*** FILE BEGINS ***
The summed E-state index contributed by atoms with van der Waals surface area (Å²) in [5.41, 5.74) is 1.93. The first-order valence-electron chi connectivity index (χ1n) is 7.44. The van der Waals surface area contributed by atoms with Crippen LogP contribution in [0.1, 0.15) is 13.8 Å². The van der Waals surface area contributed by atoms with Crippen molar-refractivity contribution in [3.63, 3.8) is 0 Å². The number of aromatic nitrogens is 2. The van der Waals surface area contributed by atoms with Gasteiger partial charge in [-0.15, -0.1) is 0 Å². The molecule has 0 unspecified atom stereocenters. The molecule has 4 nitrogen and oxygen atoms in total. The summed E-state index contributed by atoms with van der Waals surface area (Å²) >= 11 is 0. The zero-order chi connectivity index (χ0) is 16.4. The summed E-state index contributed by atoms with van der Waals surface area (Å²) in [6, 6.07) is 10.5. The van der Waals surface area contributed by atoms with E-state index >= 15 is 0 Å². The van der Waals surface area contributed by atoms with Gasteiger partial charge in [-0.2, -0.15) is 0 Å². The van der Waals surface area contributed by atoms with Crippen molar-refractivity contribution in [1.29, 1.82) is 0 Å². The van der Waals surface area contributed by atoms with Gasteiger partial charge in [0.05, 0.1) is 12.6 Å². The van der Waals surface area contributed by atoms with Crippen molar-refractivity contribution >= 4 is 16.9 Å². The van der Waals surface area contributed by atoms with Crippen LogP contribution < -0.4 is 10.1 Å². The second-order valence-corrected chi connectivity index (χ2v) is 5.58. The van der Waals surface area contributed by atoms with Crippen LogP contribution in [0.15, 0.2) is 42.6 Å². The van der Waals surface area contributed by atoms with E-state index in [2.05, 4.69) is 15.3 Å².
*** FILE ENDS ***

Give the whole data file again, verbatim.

The summed E-state index contributed by atoms with van der Waals surface area (Å²) in [5.41, 5.74) is 1.93. The first-order valence-electron chi connectivity index (χ1n) is 7.44. The van der Waals surface area contributed by atoms with Crippen LogP contribution in [0.1, 0.15) is 13.8 Å². The van der Waals surface area contributed by atoms with Crippen molar-refractivity contribution in [3.63, 3.8) is 0 Å². The number of aromatic nitrogens is 2. The van der Waals surface area contributed by atoms with Gasteiger partial charge in [-0.15, -0.1) is 0 Å². The molecule has 0 unspecified atom stereocenters. The molecule has 4 nitrogen and oxygen atoms in total. The summed E-state index contributed by atoms with van der Waals surface area (Å²) >= 11 is 0. The zero-order chi connectivity index (χ0) is 16.4. The summed E-state index contributed by atoms with van der Waals surface area (Å²) in [6, 6.07) is 10.5. The van der Waals surface area contributed by atoms with E-state index >= 15 is 0 Å². The van der Waals surface area contributed by atoms with Gasteiger partial charge in [-0.2, -0.15) is 0 Å². The van der Waals surface area contributed by atoms with Crippen molar-refractivity contribution in [1.29, 1.82) is 0 Å². The van der Waals surface area contributed by atoms with Gasteiger partial charge in [0.05, 0.1) is 12.6 Å². The van der Waals surface area contributed by atoms with Crippen molar-refractivity contribution >= 4 is 16.9 Å². The van der Waals surface area contributed by atoms with Crippen LogP contribution < -0.4 is 10.1 Å². The second-order valence-corrected chi connectivity index (χ2v) is 5.58. The van der Waals surface area contributed by atoms with Crippen LogP contribution in [0.15, 0.2) is 42.6 Å². The van der Waals surface area contributed by atoms with E-state index in [2.05, 4.69) is 15.3 Å².